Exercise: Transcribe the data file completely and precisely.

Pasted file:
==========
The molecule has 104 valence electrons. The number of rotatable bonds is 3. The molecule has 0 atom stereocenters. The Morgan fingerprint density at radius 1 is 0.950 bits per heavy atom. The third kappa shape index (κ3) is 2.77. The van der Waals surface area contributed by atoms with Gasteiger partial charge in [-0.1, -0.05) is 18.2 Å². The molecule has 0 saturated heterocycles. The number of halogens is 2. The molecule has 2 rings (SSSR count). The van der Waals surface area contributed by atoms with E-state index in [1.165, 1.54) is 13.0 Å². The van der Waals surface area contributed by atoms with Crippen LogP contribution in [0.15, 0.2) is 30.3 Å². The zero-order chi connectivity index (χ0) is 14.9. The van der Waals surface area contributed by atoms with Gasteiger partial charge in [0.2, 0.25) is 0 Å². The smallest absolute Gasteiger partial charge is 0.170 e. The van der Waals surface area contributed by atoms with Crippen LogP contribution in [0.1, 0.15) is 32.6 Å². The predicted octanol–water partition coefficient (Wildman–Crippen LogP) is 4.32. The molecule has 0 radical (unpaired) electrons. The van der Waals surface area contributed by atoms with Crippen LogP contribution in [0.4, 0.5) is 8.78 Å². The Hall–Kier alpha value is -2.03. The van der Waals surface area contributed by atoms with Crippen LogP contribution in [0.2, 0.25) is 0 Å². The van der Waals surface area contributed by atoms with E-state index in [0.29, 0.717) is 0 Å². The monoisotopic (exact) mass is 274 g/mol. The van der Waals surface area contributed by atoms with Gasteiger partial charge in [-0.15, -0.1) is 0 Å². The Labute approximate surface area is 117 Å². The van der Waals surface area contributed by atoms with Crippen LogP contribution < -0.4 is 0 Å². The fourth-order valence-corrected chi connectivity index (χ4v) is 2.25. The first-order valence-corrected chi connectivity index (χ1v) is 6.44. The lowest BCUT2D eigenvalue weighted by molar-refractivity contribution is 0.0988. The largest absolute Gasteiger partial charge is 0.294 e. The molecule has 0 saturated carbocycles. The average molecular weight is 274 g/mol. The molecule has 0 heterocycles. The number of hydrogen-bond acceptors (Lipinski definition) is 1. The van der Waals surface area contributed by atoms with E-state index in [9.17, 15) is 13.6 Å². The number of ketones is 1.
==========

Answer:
The molecule has 104 valence electrons. The number of rotatable bonds is 3. The molecule has 0 atom stereocenters. The Morgan fingerprint density at radius 1 is 0.950 bits per heavy atom. The third kappa shape index (κ3) is 2.77. The van der Waals surface area contributed by atoms with Gasteiger partial charge in [-0.1, -0.05) is 18.2 Å². The molecule has 0 saturated heterocycles. The number of halogens is 2. The molecule has 2 rings (SSSR count). The van der Waals surface area contributed by atoms with E-state index in [1.165, 1.54) is 13.0 Å². The van der Waals surface area contributed by atoms with Crippen LogP contribution in [0.15, 0.2) is 30.3 Å². The zero-order chi connectivity index (χ0) is 14.9. The van der Waals surface area contributed by atoms with Gasteiger partial charge in [0.2, 0.25) is 0 Å². The smallest absolute Gasteiger partial charge is 0.170 e. The van der Waals surface area contributed by atoms with Crippen LogP contribution in [0.1, 0.15) is 32.6 Å². The predicted octanol–water partition coefficient (Wildman–Crippen LogP) is 4.32. The molecule has 0 radical (unpaired) electrons. The van der Waals surface area contributed by atoms with Crippen LogP contribution in [0.4, 0.5) is 8.78 Å². The Hall–Kier alpha value is -2.03. The van der Waals surface area contributed by atoms with Crippen LogP contribution in [0.2, 0.25) is 0 Å². The van der Waals surface area contributed by atoms with E-state index in [0.29, 0.717) is 0 Å². The monoisotopic (exact) mass is 274 g/mol. The van der Waals surface area contributed by atoms with Gasteiger partial charge in [-0.15, -0.1) is 0 Å². The Labute approximate surface area is 117 Å². The van der Waals surface area contributed by atoms with Crippen LogP contribution < -0.4 is 0 Å². The fourth-order valence-corrected chi connectivity index (χ4v) is 2.25. The first-order valence-corrected chi connectivity index (χ1v) is 6.44. The lowest BCUT2D eigenvalue weighted by molar-refractivity contribution is 0.0988. The largest absolute Gasteiger partial charge is 0.294 e. The molecule has 0 saturated carbocycles. The average molecular weight is 274 g/mol. The molecule has 0 heterocycles. The number of hydrogen-bond acceptors (Lipinski definition) is 1. The van der Waals surface area contributed by atoms with E-state index in [9.17, 15) is 13.6 Å². The number of ketones is 1.